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Lost in the raging debate over the validity of social construction is the question of what, precisely, is being constructed. Facts, gender, quarks, reality? Is it a person? An object? An idea? A theory? Each entails a different notion of social construction, Ian Hacking reminds us. His book explores an array of examples to reveal the deep issues underlying contentious accounts of reality. Especially troublesome in this dispute is the status of the natural sciences, and this is where Hacking finds some of his most telling cases, from the conflict between biological and social approaches to mental illness to vying accounts of current research in sedimentary geology. He looks at the issue of child abuse--very much a reality, though the idea of child abuse is a social product. He also cautiously examines the ways in which advanced research on new weapons influences not the content but the form of science. In conclusion, Hacking comments on the "culture wars" in anthropology, in particular a spat between leading ethnographers over Hawaii and Captain Cook. Written with generosity and gentle wit by one of our most distinguished philosophers of science, this wise book brings a much needed measure of clarity to current arguments about the nature of knowledge.
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Robin Karl Wladek Tor Szary, 28 juni 2013
Very good. Sadly the author seems afraid of offending people. If hadn't been afaid of anything, this book would have gotten 5 stars.
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[A] spirited and eminently readable book... Hacking's book is an admirable example of both useful debunking and thoughtful and original philosophizing-an unusual combination of good sense and technical sophistication. After he has said his say about the science wars, Hacking concludes with fascinating essays on, among other things, fashions in mental disease, the possible genesis of dolomitic rock from the activity of nanobacteria, government financing of weapons research, and the much-discussed question of whether the Hawaiians thought Captain Cook was a god. In each he makes clear the contingency of the questions scientists find themselves asking, and the endless complexity of the considerations that lead them to ask one question rather than another. The result helps the reader see how little light is shed on actual scientific controversies by either traditionalist triumphalists or postmodern unmaskers. -- Richard Rorty * The Atlantic * Hacking is a Canadian philosopher of science, with important studies of probability and psychology to his name. He is no less at home in Continental philosophy and social theory than in the Anglo-Saxon tradition. His ability to leap with enviable facility from one to the other qualifies him well to bring some order into this intellectual quagmire. -- Daniel Johnson * New York Times Book Review * Ian Hacking is among the best philosophers now writing about science... He discusses psychopathology, weapons research, petrology, and South Pacific ethnography with the same skeptical intelligence he brings to quarks and electron microscopy. It is not his aim to enter a partisan controversy, still less to decide it. Instead, he clearly explains what is at stake-nothing less than the intellectual authority of modern science. -- Barry Allen * Science * The Social Construction of What? explores the significance of the idea of social construction, not simply in science but also in other arenas... Hacking's arguments are important. -- Kenan Malik * The Independent * The commonplace idea of science as the construction of models caught fire in the 1970s. It became-as Ian Hacking notes in his intelligent miscellany, The Social Construction of What?-a rallying cry for the radical optimists who relished the thought that social forms are transient and resented any attempt to freeze them for eternity on the authority of something called 'science'... [Hacking] prefers to explore the territory that lies between the banalities. He concentrates on phenomena such as 'child abuse' or 'women refugees', wondering in what sense they existed before they were conceptualised as such and noting the 'looping effects' through which objective realities can be moulded by intellectual artefacts and hence by transient political and conceptual interests or even facts. * Times Higher Education Supplement * Hacking's good humour and easy style make him one of those rare contemporary philosophers I can read with pleasure. -- Steven Weinberg * Times Literary Supplement * A welcome and timely arrival. Both a philosopher of science and a contributor to constructionism, Hacking speaks across the great divide. As his book title implies, he finds that the terms of this intellectual engagement vary considerably from case to case, and that the terminology of this engagement has all too often been sloppily employed on both sides. Examining an eclectic range of examples, from a nasty ethnographic spat over Captain Cook's murder on a Hawaiian beach to the influence of weapons research on the related hard sciences, he teases out the finer points that constitute the middle ground... By meting out credit while illuminating complexities, nuances, and missteps on both sides, Hacking's work implicitly urges a truce in the science wars. -- Kenneth Gergen * Civilization * While informed by a sophisticated grasp of the issues, [The Social Construction of What?] is accessible, witty, and good-humored in tone. There are fascinating discussions of social co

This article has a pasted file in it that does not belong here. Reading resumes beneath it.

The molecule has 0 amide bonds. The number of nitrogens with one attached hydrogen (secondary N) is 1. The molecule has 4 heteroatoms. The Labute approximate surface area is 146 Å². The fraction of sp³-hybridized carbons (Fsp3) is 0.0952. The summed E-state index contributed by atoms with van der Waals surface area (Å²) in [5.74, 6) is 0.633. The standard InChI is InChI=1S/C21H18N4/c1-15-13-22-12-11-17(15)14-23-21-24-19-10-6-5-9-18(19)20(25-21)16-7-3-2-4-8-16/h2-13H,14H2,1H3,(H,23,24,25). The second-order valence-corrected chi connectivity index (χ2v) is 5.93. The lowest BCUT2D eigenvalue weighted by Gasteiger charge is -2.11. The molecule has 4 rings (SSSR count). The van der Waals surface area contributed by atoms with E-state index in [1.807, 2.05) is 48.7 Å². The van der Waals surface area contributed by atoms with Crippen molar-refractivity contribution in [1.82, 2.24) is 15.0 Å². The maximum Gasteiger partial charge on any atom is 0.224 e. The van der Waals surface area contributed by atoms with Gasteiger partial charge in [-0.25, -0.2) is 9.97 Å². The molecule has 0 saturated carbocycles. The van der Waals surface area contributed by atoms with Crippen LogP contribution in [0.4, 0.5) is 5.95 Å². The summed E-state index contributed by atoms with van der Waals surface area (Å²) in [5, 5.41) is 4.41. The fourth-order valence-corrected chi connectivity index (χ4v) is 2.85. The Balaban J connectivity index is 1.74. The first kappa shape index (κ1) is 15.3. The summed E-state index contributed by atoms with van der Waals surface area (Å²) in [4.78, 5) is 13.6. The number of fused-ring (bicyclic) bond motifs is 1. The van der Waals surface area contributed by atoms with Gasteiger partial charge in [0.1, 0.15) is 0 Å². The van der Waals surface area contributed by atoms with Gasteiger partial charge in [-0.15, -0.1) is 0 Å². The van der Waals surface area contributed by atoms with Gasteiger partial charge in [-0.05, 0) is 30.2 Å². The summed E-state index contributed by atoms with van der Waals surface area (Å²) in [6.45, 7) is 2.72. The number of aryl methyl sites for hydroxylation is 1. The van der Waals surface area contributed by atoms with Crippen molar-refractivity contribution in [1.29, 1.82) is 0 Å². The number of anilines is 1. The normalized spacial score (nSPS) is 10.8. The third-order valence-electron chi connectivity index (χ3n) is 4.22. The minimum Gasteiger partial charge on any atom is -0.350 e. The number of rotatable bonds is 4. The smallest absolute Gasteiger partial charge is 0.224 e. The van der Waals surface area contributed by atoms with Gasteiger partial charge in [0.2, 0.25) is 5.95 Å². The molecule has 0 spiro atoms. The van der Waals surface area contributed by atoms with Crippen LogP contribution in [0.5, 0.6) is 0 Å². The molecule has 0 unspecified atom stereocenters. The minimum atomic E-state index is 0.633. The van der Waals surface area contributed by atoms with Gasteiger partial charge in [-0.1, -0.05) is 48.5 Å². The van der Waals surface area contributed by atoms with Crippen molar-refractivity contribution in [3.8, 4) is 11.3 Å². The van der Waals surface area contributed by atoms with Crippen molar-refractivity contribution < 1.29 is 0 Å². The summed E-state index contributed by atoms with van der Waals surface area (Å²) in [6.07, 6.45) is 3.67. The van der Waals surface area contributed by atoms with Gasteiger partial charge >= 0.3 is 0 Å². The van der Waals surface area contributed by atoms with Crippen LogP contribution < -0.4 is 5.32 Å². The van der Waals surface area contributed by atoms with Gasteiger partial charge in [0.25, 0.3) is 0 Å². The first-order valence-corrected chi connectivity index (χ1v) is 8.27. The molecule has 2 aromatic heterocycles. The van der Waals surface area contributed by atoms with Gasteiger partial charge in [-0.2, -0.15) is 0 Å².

Ian Hacking is University Professor Emeritus at the University of Toronto. He holds the Chair of Philosophy and History of Concepts at the College de France.